Archives and collections are usually packaged in paper, cardboard or plastic materials. One important property is the acidity level (pH value) of the materials used for packaging. A distinction can be made here between:
- Acid-free: paper or cardboard that does not contain any acidic or acid-reactive substances. This means that the pH value or acidity level is greater than 7.
- Buffered: acid-free paper or cardboard to which an alkaline reserve has been added, making it harder for external acidification to penetrate.
- Inert: packaging material with a neutral pH (usually specially produced conservation plastics).
The ideal acidity level for packaging material varies according to the items in your archive and collections. It is advisable to use acid-free materials for covers and boxes for the majority of archive items.
Packaging materials protect your archive and collections from harmful external influences such as light, air pollution and moisture. The quality of your packaging materials largely determines how long your archive and collections will survive. Paper always suffers from acidification in the long run (visible as yellow and/or brown discolouration, with increased brittleness at a later stage), so acid-free materials should be used in general. This significantly delays the acidification process, but please note there are some exceptions! Blueprints, for example, must be stored in inert packaging. And photographs, which are already the result of intensive chemical processes, are better stored in inert materials. One example of an inert plastic is polypropylene without plasticisers. In the event of any doubt, please contact a specialist organisation.
De choice of packaging materials depends on multiple factors: your budget, the materials and objects present in your archives or collection, the properties of your depot space, etc. Be sure to check out the FARO Erfgoedwijzer (link in Dutch) for more information on which packaging materials to choose for your archives or collection.
For some items in your archive or collection it may be more interesting not to pack them, but to store them instead unpacked in a suitable storage facility. For more information, visit the FARO Erfgoedwijzer (link in Dutch).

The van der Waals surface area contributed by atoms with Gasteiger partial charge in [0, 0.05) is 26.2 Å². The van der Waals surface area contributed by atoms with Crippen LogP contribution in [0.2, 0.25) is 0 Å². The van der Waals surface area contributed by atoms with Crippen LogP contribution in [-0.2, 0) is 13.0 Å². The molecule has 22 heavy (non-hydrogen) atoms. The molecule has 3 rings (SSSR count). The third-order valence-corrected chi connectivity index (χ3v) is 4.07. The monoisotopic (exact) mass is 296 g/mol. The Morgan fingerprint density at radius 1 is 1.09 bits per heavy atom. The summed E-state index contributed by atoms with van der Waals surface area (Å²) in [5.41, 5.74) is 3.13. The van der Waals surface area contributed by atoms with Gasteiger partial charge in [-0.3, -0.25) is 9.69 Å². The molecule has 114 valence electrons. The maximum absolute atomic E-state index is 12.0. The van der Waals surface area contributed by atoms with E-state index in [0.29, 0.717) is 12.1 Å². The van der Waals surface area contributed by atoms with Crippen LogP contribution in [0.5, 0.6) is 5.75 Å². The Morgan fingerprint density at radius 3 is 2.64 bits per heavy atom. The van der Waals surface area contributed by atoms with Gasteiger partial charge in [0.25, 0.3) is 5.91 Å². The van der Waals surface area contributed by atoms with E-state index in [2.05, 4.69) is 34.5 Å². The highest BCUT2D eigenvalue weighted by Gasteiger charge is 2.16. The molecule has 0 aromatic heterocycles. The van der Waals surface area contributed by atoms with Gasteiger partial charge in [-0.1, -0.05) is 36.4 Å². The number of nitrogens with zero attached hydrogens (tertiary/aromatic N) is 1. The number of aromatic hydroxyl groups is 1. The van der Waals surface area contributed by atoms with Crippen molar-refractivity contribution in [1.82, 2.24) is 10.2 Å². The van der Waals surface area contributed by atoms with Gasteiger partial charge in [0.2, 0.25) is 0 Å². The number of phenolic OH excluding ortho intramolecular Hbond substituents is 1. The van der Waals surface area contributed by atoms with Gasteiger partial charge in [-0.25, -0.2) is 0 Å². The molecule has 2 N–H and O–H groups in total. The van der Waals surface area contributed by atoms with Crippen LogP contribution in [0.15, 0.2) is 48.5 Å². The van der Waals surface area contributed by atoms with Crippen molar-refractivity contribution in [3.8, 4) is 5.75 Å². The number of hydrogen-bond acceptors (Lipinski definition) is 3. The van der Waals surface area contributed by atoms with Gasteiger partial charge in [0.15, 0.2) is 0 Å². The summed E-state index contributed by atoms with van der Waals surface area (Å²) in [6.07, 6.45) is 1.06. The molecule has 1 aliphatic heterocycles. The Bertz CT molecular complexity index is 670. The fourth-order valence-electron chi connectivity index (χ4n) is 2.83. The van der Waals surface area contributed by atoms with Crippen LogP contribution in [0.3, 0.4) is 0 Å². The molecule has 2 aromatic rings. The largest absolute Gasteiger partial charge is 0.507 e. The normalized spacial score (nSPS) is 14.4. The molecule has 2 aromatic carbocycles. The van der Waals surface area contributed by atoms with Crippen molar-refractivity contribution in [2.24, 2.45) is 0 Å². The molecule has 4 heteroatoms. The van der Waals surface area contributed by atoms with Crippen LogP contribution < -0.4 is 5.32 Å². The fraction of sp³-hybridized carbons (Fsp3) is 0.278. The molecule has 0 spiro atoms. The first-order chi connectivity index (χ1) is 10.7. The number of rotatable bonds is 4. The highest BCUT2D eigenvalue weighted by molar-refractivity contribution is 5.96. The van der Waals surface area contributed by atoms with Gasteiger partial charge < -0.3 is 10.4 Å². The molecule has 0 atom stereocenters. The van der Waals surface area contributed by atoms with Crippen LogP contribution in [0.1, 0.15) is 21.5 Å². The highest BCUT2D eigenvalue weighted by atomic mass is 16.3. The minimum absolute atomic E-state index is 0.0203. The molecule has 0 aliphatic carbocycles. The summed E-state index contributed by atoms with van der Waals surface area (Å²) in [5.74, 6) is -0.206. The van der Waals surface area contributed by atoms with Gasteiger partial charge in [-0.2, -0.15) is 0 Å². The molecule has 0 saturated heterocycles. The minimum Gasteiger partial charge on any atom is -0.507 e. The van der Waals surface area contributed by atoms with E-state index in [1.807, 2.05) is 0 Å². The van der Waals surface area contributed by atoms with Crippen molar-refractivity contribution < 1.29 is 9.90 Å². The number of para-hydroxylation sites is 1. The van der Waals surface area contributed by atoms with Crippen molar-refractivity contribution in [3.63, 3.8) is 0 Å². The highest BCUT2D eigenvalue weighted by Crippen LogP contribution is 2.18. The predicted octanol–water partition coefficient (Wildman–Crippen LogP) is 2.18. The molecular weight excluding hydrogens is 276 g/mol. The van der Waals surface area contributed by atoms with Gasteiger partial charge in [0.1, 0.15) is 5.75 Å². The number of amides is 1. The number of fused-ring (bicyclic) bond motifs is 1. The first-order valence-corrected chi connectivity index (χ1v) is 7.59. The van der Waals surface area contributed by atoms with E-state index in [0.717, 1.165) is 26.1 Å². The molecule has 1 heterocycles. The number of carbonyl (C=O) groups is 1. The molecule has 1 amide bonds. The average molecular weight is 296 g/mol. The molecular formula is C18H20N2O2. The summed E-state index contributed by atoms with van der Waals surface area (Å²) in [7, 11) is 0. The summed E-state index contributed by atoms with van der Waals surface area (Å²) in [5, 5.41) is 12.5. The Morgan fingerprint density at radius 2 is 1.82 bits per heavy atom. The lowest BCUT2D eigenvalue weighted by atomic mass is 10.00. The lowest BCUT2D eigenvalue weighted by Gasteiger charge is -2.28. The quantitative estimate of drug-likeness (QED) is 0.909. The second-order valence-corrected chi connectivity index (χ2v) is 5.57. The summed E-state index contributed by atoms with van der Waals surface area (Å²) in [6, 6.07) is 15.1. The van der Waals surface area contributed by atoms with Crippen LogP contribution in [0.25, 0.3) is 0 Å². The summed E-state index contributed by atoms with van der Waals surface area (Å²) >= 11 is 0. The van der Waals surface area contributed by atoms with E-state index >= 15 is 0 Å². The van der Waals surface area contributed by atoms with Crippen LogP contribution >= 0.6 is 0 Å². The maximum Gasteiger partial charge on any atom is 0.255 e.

You can order acid-free archival boxes and folders from the supplies department of the National Archives of Belgium, Rue de Ruysbroeck 2, 1000 Brussels (tel: +32 (0)2 548 38 14; fax: +32 (0)2 513 76 81; email: firstname.lastname@example.org).
Note: the minimum order is 50 archival boxes or 250 archival folders.
Below is a list of suppliers of conservation and restoration materials:
- Cami nv (Belgian distributor of Stouls, acid-free gusset envelopes and archival folders)
- GMW (formerly Gabi Kleindorfer, German company with materials for paper storage and restoration)
- Jansen-Wijsmuller & Beuns (Melinex interleaves from Secol, acid-free archival folders and photographic paper, Fourflaps, Melinex rolls)
- La Route du Papier (restoration materials, Smoke Sponge, acid-free materials e.g. silk paper)
- Monochrom (packaging for photographic materials)
- Antalis (Woodfree envelopes and gummed offset paper, acid-free cardboard, Canson distributor of e.g. barrier paper)
- Schrijen (including Pyxis acid-free archival boxes)
- Eurolists (various types of acid-free cardboard, frames and framing materials)
- Schleiper (Antwerp, Brussels, Ghent, Hasselt; acid-free glues)
- Serac France (Melinex folders in various dimensions)
- Atlantis France (expensive)
- Preservation Equipment (Smoke Sponge)
- Veha Barneveld b.v. (acid-free archival boxes)
- BCCM/IHEM Scientific Institute of Public Health (Brussels, fungal research – mycology section, germ count measurements for fungal outbreak)
- 't Kaderke Inlijstatelier - Leopoldlei 9, 2220 Heist-op-den-Berg, +32 (0) 15 24 89 09 (professional framing and framing materials)
- Delcorde & Wilberz bookbinding accessories - Sleeckxlaan 44, 1030 Schaarbeek, +32 (0)2 242 74 00